Over the past few weeks Jess, Kay & I enjoyed a holiday to Queensland with the wider family. There were 12 of us in the group. Due to restrictions and lockdowns we did not do as we had planned, but the disappointments we
experienced helped to draw us closer together and we were blessed with 5 unplanned days at Rainbow Beach that included a day trip to Fraser Island.
We are saved to grow stronger in Christ every day and that strength often comes through hardship as is explained by Paul in Romans 5. “Therefore, since we have been justified by faith, we have peace with God through our Lord Jesus Christ. Through him we have also obtained access by faith into this grace in which we stand, and we rejoice in hope of the glory of God. Not only that, but we rejoice in our sufferings, knowing that suffering produces endurance, and endurance produces character, and character produces hope, and hope does not put us to shame, because God’s love has been poured into our hearts through the Holy Spirit who has been given to us.” Romans 5:1-5, ESV.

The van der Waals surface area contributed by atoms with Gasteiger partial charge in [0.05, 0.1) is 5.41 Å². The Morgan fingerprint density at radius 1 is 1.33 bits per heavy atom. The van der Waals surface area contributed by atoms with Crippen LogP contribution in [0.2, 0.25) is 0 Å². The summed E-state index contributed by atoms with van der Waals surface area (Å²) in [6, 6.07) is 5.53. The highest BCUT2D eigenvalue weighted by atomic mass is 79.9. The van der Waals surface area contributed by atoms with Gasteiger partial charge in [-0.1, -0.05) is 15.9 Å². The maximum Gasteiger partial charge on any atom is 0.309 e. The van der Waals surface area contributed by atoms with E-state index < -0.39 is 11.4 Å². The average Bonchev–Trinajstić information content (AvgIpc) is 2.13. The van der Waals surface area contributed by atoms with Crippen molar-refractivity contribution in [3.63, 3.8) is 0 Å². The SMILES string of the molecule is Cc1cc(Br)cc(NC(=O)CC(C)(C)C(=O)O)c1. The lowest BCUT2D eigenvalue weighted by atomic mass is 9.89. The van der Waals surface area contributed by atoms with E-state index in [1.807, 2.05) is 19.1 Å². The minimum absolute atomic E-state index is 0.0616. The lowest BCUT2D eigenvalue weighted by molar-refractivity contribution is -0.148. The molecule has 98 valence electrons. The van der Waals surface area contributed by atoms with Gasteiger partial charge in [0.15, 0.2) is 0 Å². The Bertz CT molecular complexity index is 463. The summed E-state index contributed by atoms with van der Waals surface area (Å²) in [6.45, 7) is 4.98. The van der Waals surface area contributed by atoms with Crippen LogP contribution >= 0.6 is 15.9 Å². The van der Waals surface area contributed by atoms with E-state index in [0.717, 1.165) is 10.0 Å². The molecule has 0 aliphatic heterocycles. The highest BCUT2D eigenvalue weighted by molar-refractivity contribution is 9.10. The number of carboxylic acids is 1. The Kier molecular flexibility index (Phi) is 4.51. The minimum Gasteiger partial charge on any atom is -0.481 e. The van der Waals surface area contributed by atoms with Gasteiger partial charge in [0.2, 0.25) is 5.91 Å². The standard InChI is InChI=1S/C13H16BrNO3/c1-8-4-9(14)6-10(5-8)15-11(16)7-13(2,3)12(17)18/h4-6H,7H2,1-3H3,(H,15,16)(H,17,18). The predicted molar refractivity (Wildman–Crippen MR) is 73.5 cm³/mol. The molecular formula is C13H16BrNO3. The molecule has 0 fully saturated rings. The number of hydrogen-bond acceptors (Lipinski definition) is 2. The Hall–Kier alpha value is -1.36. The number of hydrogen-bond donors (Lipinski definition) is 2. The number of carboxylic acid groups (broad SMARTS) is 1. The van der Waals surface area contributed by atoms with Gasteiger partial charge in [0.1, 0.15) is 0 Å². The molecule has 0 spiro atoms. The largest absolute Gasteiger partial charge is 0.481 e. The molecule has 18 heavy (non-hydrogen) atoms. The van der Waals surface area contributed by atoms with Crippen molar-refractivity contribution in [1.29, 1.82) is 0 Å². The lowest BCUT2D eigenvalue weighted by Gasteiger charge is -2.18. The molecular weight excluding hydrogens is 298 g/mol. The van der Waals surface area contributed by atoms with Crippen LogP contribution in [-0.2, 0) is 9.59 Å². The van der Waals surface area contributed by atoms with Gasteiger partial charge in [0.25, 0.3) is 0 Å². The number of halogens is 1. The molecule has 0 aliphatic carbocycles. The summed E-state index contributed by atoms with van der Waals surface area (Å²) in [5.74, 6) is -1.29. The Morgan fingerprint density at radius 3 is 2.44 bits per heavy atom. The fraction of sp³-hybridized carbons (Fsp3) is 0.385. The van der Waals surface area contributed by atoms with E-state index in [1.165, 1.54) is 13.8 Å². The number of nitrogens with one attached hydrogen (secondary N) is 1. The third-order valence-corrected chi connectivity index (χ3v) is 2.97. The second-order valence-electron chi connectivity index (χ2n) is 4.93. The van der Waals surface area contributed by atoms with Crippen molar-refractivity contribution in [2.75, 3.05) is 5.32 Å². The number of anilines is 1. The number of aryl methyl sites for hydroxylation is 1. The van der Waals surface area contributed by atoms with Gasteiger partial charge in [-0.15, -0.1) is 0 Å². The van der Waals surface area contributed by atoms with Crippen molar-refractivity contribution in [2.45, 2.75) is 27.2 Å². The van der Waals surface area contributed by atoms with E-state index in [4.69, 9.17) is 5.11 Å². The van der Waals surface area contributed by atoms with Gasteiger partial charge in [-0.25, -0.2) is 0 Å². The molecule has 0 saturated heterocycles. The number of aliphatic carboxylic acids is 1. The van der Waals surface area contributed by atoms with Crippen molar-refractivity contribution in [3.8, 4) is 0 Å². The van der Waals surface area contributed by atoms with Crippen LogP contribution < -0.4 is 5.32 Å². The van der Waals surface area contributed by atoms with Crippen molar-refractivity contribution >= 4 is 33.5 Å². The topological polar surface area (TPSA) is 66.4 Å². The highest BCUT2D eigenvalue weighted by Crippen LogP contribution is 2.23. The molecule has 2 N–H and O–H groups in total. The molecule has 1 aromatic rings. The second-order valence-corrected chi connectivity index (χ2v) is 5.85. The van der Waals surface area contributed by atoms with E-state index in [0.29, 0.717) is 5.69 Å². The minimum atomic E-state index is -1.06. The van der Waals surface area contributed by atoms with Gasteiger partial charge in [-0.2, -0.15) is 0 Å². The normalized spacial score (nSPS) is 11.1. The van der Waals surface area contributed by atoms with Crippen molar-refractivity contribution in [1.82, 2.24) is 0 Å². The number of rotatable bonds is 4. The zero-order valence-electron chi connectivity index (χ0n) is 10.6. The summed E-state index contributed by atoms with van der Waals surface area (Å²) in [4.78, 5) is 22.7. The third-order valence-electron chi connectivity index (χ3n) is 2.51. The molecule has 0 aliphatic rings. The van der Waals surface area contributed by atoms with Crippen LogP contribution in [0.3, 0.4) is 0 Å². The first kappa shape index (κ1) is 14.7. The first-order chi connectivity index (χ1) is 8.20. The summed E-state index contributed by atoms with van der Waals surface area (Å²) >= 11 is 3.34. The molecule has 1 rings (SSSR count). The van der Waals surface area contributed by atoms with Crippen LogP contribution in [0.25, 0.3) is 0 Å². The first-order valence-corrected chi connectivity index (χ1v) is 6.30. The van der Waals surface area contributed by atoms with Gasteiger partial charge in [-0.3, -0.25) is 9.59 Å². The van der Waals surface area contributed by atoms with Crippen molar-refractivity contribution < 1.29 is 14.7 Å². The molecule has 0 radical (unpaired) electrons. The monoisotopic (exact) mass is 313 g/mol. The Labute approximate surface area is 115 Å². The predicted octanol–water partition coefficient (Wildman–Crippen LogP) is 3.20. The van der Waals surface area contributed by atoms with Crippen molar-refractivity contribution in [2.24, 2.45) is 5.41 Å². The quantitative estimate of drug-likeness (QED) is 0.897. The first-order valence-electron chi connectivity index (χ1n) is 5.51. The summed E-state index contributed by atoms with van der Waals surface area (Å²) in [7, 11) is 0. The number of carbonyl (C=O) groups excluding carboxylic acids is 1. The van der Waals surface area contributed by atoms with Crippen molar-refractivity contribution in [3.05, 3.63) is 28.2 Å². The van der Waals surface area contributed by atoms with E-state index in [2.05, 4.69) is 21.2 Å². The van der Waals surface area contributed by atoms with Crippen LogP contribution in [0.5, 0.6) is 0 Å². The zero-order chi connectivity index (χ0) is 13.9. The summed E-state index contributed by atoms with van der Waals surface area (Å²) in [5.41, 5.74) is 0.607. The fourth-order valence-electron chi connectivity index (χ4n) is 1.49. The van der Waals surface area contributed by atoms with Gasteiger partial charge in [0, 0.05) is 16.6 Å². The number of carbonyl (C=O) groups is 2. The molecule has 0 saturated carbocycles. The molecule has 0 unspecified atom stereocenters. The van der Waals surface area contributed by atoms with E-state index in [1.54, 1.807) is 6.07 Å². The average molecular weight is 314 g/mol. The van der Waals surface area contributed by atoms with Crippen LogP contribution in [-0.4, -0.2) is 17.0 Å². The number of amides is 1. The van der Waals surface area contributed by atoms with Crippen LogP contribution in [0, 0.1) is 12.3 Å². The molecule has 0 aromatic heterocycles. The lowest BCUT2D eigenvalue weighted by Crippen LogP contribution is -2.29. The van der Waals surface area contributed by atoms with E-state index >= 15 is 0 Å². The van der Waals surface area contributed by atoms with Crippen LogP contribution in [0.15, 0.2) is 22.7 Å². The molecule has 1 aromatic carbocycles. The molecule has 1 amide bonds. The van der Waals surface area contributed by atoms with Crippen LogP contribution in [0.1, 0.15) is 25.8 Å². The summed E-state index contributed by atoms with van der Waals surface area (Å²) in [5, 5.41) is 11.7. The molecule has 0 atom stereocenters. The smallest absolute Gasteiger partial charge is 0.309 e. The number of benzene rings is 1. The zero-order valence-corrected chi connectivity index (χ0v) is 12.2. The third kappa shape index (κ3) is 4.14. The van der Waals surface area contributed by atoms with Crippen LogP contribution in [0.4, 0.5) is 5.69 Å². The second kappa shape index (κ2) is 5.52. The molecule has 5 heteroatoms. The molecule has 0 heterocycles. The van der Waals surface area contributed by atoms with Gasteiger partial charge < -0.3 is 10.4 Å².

“While each of us will encounter difficulties—even tribulations or trials—Paul helps us recognize that those circumstances are part of God’s recipe for our growth. “Hope does not disappoint.” James offers a similar exhortation:
“Consider it all joy, my brothers and sisters, when you encounter various trials, knowing that the testing of your faith produces endurance. And let endurance have its perfect result, so that you may be perfect and complete, lacking in
nothing” (James 1:2–4, NASB).
Trials and difficulties are designed to produce in believers an eternal benefit.”
From Got questions.
I have huge respect for the humble wheat plant. I have seen them suffer and be cut off at ground level by drifting soil in terrible winds and then they bravely sent up another shoot. I saw this first hand in the drought of 1977. Emily
Gersema writes about research done by Sarah Feakins from the University of Southern California, “A solution to help farmers to grow crops in dry areas or during stretches of drought may depend on breeding and cultivating plants
that protect themselves with a thicker layer of leaf wax, a new study shows.”
“During tests with growing winter wheat, a type harvested for yeast-based breads and other such products, the team found that the cultivars in a high and dry area of Texas generated more protective wax on their leaves as a measure to protect themselves against more extreme conditions.